ENGLEWOOD, Colo. -- Much ado has been made about the Broncos' desire to quicken the pace offensively. They want to run more plays per game, get things moving faster.
But that faster tempo doesn't just affect the offensive players. It puts a little more stress on the players trying to defend that faster offense in practice as well.
Safety David Bruton noted that the defense showed some weakness last year against teams that played at a quick pace, specifically against the New England Patriots, who led the league in plays per game. But the chance to practice at a quicker pace, he said, has been helpful in the defense's preparation for this season.
"With our offense going at such a fast pace, we have no choice but to get it right or they're going to tear us up as well," Bruton said. "We definitely feel that it is beneficial. We definitely feel like we'll be ready for any team that comes out with a fast pace, and seeing as how that's a part of the NFL today, we're going to see it a lot."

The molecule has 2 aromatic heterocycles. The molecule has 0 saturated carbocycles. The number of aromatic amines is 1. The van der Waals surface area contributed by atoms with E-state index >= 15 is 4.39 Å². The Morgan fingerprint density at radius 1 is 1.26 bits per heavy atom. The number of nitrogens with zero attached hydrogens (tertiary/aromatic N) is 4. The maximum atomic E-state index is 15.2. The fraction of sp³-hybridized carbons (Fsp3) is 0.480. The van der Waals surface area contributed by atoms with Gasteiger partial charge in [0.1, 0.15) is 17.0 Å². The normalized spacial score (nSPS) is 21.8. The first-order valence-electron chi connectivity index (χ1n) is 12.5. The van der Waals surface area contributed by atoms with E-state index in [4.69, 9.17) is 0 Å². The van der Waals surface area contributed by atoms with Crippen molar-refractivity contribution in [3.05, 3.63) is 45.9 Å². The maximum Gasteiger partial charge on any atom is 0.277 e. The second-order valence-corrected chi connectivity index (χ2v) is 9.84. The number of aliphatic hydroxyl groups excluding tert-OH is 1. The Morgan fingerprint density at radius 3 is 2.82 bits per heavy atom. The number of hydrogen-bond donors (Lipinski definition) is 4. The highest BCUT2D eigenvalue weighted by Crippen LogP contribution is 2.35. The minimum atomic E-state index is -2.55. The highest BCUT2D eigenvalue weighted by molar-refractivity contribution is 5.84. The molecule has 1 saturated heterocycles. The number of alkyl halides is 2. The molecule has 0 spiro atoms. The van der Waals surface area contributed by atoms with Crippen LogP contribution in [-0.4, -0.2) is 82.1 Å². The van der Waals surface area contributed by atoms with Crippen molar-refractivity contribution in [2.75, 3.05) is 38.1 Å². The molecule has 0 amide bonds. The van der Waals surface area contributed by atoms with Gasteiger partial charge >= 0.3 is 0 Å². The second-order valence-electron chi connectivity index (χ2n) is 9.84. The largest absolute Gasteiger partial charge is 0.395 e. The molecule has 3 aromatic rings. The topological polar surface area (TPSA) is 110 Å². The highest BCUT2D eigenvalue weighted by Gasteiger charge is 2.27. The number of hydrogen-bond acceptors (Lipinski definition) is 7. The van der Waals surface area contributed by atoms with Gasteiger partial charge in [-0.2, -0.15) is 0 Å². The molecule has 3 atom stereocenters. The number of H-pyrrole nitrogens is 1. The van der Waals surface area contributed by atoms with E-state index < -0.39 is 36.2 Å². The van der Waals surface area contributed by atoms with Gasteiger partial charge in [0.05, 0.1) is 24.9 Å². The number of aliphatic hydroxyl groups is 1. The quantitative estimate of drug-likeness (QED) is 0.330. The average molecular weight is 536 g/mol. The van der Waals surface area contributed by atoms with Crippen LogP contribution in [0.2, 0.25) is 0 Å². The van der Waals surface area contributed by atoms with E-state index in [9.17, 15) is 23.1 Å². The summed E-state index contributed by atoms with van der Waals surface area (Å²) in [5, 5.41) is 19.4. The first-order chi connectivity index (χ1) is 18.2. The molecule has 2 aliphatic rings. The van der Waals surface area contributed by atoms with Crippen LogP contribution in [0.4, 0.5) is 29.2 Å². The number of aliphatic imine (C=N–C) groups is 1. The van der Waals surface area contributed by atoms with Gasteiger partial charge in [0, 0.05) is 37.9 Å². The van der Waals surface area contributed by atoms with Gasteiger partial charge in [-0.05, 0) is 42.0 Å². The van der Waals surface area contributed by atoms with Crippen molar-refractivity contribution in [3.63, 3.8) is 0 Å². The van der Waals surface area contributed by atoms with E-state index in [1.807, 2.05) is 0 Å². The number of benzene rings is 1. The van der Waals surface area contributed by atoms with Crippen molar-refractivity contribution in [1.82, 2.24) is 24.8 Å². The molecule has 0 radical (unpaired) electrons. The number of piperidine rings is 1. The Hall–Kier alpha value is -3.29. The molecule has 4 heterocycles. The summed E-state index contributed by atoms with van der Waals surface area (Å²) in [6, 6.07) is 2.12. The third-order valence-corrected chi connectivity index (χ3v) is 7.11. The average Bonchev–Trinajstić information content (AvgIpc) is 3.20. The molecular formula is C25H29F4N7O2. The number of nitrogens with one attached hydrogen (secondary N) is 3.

Bruton explained that the tempo can disrupt the defense in several different ways. A faster tempo demands that the defense communicates more quickly and thoroughly as it leaves a smaller window for error.
Cornerback Dominique Rodgers-Cromartie said that the best way to combat those disruptions is to simply defend speed with speed.
"You have to think faster," Rodgers-Cromartie said. "It is helping me work and just understand the tempo and going out and playing fast. It has allowed me to play fast and be competitive."
Now into the third week of OTAs, the defense is adjusting to the pace of the offense and already noticing improvement.
"You see it week to week, day to day, in just how much more comfortable we are with it as a defense," Bruton said. "The first day, especially in the red zone, [the offense was] going fast pace and we didn't play as well as we wanted to. But the next day, we got used to it and got more comfortable with it.
"We just keep making strides to that fast-paced offense, in getting used to it, and playing a fast-paced defense."
The more comfortable the defense feels playing against its own offense, the more comfortable it will be when lined up against another team.
"There are a lot of things that can go wrong," Bruton said. "But as long as we have an idea and we know the signals so that we, as a defensive secondary, we can just look over and we know that we don't have to rely on the linebackers -- it's definitely going to do nothing but bode well for us."